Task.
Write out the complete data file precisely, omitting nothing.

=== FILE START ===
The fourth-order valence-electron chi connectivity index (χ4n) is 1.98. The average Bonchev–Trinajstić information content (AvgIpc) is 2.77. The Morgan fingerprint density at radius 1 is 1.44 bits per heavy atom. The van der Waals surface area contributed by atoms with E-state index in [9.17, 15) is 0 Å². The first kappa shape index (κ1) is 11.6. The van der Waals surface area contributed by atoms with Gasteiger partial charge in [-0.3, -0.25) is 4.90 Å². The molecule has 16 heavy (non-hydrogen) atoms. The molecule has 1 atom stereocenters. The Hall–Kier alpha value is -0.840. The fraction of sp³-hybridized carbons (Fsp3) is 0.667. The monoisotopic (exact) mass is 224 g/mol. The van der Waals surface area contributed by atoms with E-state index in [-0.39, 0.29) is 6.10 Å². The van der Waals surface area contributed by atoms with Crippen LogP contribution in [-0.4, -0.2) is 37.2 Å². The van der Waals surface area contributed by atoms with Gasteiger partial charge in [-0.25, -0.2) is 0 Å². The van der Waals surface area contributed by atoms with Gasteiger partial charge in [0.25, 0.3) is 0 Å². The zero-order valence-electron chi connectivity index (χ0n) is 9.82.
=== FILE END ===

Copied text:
The fourth-order valence-electron chi connectivity index (χ4n) is 1.98. The average Bonchev–Trinajstić information content (AvgIpc) is 2.77. The Morgan fingerprint density at radius 1 is 1.44 bits per heavy atom. The van der Waals surface area contributed by atoms with E-state index in [9.17, 15) is 0 Å². The first kappa shape index (κ1) is 11.6. The van der Waals surface area contributed by atoms with Gasteiger partial charge in [-0.3, -0.25) is 4.90 Å². The molecule has 16 heavy (non-hydrogen) atoms. The molecule has 1 atom stereocenters. The Hall–Kier alpha value is -0.840. The fraction of sp³-hybridized carbons (Fsp3) is 0.667. The monoisotopic (exact) mass is 224 g/mol. The van der Waals surface area contributed by atoms with E-state index in [-0.39, 0.29) is 6.10 Å². The van der Waals surface area contributed by atoms with Crippen LogP contribution in [-0.4, -0.2) is 37.2 Å². The van der Waals surface area contributed by atoms with Gasteiger partial charge in [-0.25, -0.2) is 0 Å². The van der Waals surface area contributed by atoms with Gasteiger partial charge in [0.25, 0.3) is 0 Å². The zero-order valence-electron chi connectivity index (χ0n) is 9.82.